Child Abuse is Wrong: What Can I Do?

Emotional abuse

Nora knew she had to speak to her sister, Irene, again. She could see that Irene's son Patrick was always on edge. His father, Sean, showed little interest in Patrick, except to criticize him. When it came to Patrick, the words "stupid" and "weakling" slid easily off Sean's tongue. Nothing Patrick could do would meet his father's standards. His school grades weren't high enough, his hockey game was poor, and his friends were lazy. On the other hand, their older son, Ryan, received nothing but praise. Nora wondered why her sister went along with this. Maybe Irene was too busy trying to meet her husband's expectations herself to see what was going on with her son. Patrick was either invisible or a problem. No wonder he was still wetting the bed! Nora had spoken to Irene, but her sister had quickly changed the subject. "It's not that serious," she had said. "Patrick needs to be tougher." Nora wondered how she could find the right words to break through to Irene. She had picked up some pamphlets about child abuse at the community centre. Perhaps she could use them to start a conversation about their own father's harsh behaviour. Maybe if Irene could remember the pain of that old abuse, she could find the strength to get some help for herself and for Patrick.

What does it look like?

Emotional abuse happens when a person uses words or actions to control, frighten, isolate, or take away a child's self-respect and sense of worth. Emotional abuse is sometimes called psychological abuse. It can include:

  • putting a child down or humiliating a child
  • constantly criticizing a child
  • constantly yelling at a child
  • threatening to harm a child or others
  • keeping a child from seeing their family or friends without good reason, or
  • threatening to move a child out of their home.

Some forms of emotional abuse are crimes in Canada, including:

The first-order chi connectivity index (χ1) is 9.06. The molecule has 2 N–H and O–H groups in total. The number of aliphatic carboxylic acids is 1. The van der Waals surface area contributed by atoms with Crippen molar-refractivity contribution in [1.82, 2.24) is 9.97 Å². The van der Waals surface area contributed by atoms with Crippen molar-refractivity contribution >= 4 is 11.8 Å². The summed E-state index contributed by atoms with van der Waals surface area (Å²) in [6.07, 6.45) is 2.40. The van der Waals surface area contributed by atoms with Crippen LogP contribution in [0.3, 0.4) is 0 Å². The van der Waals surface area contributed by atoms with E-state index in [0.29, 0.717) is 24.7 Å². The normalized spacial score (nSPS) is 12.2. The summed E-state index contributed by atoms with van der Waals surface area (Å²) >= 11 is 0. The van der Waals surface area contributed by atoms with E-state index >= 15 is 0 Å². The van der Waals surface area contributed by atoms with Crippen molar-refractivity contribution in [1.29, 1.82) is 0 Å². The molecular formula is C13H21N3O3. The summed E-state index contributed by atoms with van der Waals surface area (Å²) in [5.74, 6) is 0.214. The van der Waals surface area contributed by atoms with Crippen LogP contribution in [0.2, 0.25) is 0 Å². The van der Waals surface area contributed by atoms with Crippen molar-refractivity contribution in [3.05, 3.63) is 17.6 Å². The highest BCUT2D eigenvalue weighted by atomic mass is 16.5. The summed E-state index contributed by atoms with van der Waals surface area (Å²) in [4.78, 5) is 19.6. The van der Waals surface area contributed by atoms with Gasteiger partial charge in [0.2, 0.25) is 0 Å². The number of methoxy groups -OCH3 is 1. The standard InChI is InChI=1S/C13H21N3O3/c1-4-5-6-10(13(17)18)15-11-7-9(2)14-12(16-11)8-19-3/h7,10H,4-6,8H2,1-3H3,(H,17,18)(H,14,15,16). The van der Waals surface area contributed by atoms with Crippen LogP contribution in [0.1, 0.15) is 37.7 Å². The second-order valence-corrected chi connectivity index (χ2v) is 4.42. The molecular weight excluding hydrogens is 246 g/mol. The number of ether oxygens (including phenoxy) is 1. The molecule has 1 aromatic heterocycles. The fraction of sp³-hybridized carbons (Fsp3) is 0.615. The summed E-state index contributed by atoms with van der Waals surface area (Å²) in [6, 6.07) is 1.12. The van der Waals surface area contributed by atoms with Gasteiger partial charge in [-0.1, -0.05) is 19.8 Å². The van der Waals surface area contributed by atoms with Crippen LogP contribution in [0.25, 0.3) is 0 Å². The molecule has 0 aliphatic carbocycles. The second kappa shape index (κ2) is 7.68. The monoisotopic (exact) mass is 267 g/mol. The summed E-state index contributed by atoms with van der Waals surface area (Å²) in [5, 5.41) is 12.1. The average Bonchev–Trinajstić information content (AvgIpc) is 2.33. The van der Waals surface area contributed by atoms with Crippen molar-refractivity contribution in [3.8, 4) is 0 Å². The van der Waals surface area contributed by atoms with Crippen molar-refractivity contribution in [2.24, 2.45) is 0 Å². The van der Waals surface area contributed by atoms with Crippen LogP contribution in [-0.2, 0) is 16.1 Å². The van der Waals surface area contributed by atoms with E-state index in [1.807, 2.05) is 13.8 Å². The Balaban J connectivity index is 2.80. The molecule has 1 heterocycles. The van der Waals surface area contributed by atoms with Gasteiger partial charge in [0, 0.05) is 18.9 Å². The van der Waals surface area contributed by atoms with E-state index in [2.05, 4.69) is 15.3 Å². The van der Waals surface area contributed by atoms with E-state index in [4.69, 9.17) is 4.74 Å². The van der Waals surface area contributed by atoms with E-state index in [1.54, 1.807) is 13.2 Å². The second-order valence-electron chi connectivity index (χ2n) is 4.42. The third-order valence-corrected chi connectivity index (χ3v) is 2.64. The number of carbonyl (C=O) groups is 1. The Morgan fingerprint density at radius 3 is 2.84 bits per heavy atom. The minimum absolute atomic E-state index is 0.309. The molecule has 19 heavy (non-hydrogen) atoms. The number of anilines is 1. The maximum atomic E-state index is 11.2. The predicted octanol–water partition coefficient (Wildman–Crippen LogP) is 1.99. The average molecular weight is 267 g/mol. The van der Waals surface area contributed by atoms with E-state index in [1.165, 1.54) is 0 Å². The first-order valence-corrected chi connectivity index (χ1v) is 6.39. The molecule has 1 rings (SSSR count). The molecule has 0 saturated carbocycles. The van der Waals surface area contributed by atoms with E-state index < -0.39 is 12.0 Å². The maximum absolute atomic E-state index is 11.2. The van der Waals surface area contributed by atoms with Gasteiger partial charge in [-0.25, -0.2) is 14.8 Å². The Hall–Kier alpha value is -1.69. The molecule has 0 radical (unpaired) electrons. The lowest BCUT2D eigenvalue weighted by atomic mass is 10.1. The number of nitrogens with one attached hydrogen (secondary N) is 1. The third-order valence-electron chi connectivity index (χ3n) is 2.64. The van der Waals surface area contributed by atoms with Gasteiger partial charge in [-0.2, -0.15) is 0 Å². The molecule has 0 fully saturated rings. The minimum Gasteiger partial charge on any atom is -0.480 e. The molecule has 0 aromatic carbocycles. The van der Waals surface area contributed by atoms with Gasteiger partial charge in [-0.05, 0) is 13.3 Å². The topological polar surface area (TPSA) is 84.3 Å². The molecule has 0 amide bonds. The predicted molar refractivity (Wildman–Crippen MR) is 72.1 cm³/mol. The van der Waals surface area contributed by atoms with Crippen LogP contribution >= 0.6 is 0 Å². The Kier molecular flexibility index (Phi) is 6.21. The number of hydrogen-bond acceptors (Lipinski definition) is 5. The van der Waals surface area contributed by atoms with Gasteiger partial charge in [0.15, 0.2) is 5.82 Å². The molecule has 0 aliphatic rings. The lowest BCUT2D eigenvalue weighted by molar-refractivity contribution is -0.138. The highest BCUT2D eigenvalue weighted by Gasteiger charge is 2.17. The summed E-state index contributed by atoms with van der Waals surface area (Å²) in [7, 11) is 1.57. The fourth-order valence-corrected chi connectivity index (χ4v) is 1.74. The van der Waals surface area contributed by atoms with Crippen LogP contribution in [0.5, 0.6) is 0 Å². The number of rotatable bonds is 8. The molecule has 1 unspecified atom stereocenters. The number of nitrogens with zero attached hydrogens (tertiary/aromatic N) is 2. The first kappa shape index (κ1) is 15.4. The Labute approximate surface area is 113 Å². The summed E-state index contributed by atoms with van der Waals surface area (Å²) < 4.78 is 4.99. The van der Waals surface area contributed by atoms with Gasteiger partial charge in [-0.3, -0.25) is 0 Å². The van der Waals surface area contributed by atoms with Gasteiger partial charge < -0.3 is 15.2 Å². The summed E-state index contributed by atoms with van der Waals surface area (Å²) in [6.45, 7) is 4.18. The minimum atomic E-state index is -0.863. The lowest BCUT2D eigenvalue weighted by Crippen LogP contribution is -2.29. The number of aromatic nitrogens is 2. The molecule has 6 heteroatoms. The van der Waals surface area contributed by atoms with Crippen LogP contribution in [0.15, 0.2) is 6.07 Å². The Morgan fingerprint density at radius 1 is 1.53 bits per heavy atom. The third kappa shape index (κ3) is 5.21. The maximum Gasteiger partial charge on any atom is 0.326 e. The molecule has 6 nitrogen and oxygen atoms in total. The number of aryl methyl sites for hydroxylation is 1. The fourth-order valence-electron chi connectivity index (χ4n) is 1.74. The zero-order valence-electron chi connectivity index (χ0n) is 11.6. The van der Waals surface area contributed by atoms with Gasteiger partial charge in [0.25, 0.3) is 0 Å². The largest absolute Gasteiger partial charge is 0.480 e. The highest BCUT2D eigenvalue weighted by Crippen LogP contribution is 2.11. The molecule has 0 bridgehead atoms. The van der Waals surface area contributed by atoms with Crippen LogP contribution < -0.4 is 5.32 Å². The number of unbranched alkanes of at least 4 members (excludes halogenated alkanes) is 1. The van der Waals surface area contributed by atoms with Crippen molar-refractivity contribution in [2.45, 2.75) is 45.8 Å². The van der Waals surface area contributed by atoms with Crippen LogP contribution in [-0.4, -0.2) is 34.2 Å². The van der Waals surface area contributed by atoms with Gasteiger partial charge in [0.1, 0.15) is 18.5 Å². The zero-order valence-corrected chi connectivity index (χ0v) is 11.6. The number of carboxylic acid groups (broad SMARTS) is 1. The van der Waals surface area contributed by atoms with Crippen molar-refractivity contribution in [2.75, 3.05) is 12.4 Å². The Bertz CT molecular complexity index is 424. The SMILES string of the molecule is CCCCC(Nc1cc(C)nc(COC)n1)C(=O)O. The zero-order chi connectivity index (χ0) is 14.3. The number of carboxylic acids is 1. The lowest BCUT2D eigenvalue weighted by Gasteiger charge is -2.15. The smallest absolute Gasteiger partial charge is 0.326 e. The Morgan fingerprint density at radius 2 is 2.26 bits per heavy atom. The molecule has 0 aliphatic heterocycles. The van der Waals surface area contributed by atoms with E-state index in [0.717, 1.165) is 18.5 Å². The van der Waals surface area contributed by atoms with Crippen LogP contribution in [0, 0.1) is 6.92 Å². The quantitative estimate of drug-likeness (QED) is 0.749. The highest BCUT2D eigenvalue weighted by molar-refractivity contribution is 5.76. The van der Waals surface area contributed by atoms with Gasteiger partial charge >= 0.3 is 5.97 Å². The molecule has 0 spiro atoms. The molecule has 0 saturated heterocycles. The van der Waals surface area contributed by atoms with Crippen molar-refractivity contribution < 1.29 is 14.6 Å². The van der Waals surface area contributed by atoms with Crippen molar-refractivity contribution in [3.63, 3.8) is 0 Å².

• threatening to harm a child
  • threatening to harm another person
  • threatening to destroy the child's personal property
  • threatening to hurt the child's pet
  • harassing the child on the telephone
  • deliberately intimidating a child, and
  • advising a child to commit suicide.

Other forms of emotional abuse are not crimes, but they are still very serious. The provinces and territories also have laws that protect children from emotional abuse. These laws protect children even if the type of abuse is not a crime.

Children who see or hear family violence

Children can also suffer emotional abuse from seeing or hearing violence between other family members.

Even if they don't see or hear the violence, they can be affected by seeing the results of the violence. It can be very hard for children to see or hear family violence even if they are not being physically hurt themselves.

They will probably feel scared and insecure.

What can I do?

Every province and territory has a law that says that any person who believes a child is being abused must report it. You will not get in trouble for making the report if you have reason to believe a child is being abused, even if it turns out you were wrong.

If you believe that a child you know is being emotionally abused, you can:

  • Call your local child protection services.
  • Talk to a public health nurse, doctor, social worker or teacher.
  • Call your local help line.
Date modified: